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M87: First ever black hole image released

M87: First Ever Black Hole Image Released

According to an announcement Wednesday morning by researchers at the National Science Foundation, scientists used a global network of telescopes to see and capture first-ever image of a black hole. The image, seen above, is a supermassive black hole and its shadow at the center of a galaxy known as M87. Details about the black hole were published today in Astrophysical Journal Letters.

The black hole measures 40 billion km across, which is three million times the size of Earth. It has been described by scientists as “a monster.” This is the first direct visual evidence we're seeing that a black hole exists, researchers say. The image shows a bright “ring of fire” and surrounding a perfectly circular dark hole. The halo seen in the picture is caused by superheated gas falling into the hole.

The galaxy, called Messier 87 or M87, is massive, to say the least. It's near the Virgo galaxy cluster 55 million light-years away from our planet Earth. It has a mass that is 6.5 billion times that of our sun. To put it another way, it's larger than the orbit of Neptune, which takes 200 years to make one orbit around our sun.

“We have seen what we thought was unseeable,” said Sheperd Doeleman, director of the Event Horizon Telescope Collaboration. “We have seen and taken a picture of a black hole.”

What is a black hole?

A black hole is a region of space from which nothing can escape from its gravity. While the name is called black hole, they are not empty. Instead, they consist of huge amount of matter packed densely into a small area, according to NASA. A region beyond the black hole exists called the event horizon. It's called “point of no return,” from where it's impossible to escape the gravitational effects of the black hole.

What are experts saying?

“If immersed in a bright region, like a disc of glowing gas, we expect a black hole to create a dark region similar to a shadow — something predicted by Einstein's general relativity that we've never seen before,” said Heino Falcke, chair of the EHT Science Council. “This shadow, caused by the gravitational bending and capture of light by the event horizon, reveals a lot about the nature of these fascinating objects and allowed us to measure the enormous mass of M87's black hole.”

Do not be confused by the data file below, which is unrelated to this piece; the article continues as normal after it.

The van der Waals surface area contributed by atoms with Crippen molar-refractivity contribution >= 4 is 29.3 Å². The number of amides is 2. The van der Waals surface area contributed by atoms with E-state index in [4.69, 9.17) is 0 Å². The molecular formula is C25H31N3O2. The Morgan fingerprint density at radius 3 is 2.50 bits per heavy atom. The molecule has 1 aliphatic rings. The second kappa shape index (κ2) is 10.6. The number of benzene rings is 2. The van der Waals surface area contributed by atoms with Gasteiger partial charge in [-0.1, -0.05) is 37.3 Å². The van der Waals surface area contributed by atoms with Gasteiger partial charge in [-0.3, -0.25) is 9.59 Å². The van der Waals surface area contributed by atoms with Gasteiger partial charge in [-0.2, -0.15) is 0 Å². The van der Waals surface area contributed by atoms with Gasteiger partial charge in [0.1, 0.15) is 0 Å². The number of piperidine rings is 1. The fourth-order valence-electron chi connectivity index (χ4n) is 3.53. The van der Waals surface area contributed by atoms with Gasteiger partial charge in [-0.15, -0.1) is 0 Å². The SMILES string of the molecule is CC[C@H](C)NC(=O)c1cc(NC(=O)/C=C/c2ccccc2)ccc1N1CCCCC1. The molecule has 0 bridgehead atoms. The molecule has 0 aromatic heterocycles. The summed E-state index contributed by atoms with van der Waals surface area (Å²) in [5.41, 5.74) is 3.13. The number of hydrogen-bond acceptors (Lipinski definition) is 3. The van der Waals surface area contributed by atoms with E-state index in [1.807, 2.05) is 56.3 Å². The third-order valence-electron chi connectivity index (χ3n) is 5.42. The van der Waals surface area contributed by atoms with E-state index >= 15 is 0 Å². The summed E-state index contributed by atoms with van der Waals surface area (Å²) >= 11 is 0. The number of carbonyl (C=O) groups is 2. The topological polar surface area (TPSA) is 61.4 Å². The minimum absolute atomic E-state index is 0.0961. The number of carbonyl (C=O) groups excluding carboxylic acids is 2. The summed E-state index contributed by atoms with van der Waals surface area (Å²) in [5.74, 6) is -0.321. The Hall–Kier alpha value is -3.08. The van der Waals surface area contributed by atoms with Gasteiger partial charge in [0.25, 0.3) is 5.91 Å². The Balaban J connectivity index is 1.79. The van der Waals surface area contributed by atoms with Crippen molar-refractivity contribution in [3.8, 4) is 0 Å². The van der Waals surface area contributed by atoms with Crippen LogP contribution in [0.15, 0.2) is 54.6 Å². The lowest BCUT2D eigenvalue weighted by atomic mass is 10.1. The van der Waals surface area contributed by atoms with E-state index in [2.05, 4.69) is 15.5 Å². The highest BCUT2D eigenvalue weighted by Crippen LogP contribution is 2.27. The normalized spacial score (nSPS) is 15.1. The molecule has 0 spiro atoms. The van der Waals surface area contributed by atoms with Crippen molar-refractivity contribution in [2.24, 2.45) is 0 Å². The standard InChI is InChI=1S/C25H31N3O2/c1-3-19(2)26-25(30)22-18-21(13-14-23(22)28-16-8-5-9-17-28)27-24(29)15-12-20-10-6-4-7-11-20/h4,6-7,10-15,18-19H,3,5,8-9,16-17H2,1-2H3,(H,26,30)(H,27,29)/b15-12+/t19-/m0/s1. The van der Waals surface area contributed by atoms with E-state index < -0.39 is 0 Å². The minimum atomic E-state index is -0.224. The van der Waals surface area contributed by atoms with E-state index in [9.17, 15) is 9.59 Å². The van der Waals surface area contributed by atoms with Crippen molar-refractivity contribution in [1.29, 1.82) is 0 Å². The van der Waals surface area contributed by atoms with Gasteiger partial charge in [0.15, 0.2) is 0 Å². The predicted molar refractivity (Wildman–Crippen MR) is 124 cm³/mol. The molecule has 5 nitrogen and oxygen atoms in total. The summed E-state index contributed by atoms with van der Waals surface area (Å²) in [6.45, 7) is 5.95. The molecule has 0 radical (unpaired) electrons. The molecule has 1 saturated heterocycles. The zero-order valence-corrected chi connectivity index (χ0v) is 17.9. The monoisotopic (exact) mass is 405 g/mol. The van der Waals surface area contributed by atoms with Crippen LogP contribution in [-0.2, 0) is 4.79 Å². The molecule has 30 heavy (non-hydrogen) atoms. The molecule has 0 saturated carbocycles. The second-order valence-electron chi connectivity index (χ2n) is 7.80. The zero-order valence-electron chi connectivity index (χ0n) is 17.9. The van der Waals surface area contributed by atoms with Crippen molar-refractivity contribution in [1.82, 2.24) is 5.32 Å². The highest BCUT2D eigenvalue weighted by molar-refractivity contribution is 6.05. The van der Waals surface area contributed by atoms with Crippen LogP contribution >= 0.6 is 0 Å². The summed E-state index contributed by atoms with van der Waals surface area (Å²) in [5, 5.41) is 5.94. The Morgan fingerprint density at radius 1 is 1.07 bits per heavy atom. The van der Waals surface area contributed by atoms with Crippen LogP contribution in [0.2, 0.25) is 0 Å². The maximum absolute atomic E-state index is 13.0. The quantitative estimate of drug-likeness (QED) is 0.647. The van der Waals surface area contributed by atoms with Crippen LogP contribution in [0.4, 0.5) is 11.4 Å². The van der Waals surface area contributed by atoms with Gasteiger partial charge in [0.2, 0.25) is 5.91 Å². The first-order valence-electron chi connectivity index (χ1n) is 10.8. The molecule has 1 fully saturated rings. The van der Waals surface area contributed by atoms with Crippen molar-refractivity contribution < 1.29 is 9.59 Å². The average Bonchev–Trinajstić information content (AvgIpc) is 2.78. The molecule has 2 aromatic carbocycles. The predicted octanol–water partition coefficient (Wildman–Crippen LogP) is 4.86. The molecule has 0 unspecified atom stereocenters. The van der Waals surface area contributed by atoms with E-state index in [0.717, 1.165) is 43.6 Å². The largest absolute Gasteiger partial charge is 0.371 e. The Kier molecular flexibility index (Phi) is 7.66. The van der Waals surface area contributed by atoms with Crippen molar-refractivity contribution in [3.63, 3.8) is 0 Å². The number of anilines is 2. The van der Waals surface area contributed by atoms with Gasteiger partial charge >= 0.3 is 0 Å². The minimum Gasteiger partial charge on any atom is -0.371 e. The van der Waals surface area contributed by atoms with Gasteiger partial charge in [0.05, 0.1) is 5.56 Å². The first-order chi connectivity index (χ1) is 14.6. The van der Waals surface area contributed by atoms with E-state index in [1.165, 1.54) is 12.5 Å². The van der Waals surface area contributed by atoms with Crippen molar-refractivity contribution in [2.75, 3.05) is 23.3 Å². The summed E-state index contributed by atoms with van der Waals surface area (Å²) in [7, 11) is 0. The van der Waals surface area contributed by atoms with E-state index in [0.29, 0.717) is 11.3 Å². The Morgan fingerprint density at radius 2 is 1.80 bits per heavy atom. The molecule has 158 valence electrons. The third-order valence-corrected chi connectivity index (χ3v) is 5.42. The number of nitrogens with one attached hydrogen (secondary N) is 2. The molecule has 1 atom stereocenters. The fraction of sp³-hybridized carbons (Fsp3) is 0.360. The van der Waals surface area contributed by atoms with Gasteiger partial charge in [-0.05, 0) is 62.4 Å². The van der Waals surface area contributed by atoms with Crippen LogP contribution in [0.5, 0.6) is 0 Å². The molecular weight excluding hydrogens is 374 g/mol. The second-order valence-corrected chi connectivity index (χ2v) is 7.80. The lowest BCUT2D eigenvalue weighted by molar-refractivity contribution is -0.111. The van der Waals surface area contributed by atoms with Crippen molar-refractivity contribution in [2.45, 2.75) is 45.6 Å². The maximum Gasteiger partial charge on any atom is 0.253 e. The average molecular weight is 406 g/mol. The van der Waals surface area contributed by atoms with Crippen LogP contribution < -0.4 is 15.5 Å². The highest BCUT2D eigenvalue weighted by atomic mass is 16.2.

“Once we were sure we had imaged the shadow, we could compare our observations to extensive computer models that include the physics of warped space, superheated matter and strong magnetic fields. Many of the features of the observed image match our theoretical understanding surprisingly well,” said Paul T.P. Ho, EHT Board member and director of the East Asian Observatory. “This makes us confident about the interpretation of our observations, including our estimation of the black hole's mass.”

“Black holes have sparked imaginations for decades,” said National Science Foundation director France Córdova. “They have exotic properties and are mysterious to us. Yet with more observations like this one they are yielding their secrets. This is why NSF exists. We enable scientists and engineers to illuminate the unknown, to reveal the subtle and complex majesty of our universe.”

Hamza Khalid

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